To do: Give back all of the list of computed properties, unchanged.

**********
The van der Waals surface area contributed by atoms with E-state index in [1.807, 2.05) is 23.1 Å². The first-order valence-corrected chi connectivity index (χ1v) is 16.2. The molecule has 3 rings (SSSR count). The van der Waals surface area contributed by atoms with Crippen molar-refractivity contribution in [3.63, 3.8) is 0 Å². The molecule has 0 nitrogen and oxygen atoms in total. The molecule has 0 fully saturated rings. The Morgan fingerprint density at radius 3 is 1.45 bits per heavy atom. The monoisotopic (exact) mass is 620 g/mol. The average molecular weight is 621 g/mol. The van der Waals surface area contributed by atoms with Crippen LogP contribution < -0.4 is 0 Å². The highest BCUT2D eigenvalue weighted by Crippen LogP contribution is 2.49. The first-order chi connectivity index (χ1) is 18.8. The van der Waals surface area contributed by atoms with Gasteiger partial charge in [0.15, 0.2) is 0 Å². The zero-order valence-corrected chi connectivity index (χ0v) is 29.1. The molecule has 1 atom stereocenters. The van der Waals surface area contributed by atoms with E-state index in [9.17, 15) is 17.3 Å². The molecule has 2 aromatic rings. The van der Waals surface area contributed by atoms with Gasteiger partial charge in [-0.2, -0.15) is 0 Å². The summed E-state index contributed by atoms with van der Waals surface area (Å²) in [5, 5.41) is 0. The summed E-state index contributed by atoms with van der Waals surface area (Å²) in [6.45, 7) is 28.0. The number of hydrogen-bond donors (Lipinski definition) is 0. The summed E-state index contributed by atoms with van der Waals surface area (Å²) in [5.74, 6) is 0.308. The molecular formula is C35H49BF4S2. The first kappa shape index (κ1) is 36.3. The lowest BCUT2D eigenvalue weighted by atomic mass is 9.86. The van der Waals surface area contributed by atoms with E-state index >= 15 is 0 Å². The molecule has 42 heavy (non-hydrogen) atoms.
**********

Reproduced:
The van der Waals surface area contributed by atoms with E-state index in [1.807, 2.05) is 23.1 Å². The first-order valence-corrected chi connectivity index (χ1v) is 16.2. The molecule has 3 rings (SSSR count). The van der Waals surface area contributed by atoms with Crippen molar-refractivity contribution in [3.63, 3.8) is 0 Å². The molecule has 0 nitrogen and oxygen atoms in total. The molecule has 0 fully saturated rings. The Morgan fingerprint density at radius 3 is 1.45 bits per heavy atom. The monoisotopic (exact) mass is 620 g/mol. The average molecular weight is 621 g/mol. The van der Waals surface area contributed by atoms with Crippen LogP contribution < -0.4 is 0 Å². The highest BCUT2D eigenvalue weighted by Crippen LogP contribution is 2.49. The first-order chi connectivity index (χ1) is 18.8. The van der Waals surface area contributed by atoms with Gasteiger partial charge in [0.15, 0.2) is 0 Å². The zero-order valence-corrected chi connectivity index (χ0v) is 29.1. The molecule has 1 atom stereocenters. The van der Waals surface area contributed by atoms with E-state index in [9.17, 15) is 17.3 Å². The molecule has 2 aromatic rings. The van der Waals surface area contributed by atoms with Gasteiger partial charge in [-0.2, -0.15) is 0 Å². The summed E-state index contributed by atoms with van der Waals surface area (Å²) in [5, 5.41) is 0. The summed E-state index contributed by atoms with van der Waals surface area (Å²) in [6.45, 7) is 28.0. The number of hydrogen-bond donors (Lipinski definition) is 0. The summed E-state index contributed by atoms with van der Waals surface area (Å²) in [5.74, 6) is 0.308. The molecular formula is C35H49BF4S2. The first kappa shape index (κ1) is 36.3. The lowest BCUT2D eigenvalue weighted by atomic mass is 9.86. The van der Waals surface area contributed by atoms with E-state index >= 15 is 0 Å². The molecule has 42 heavy (non-hydrogen) atoms.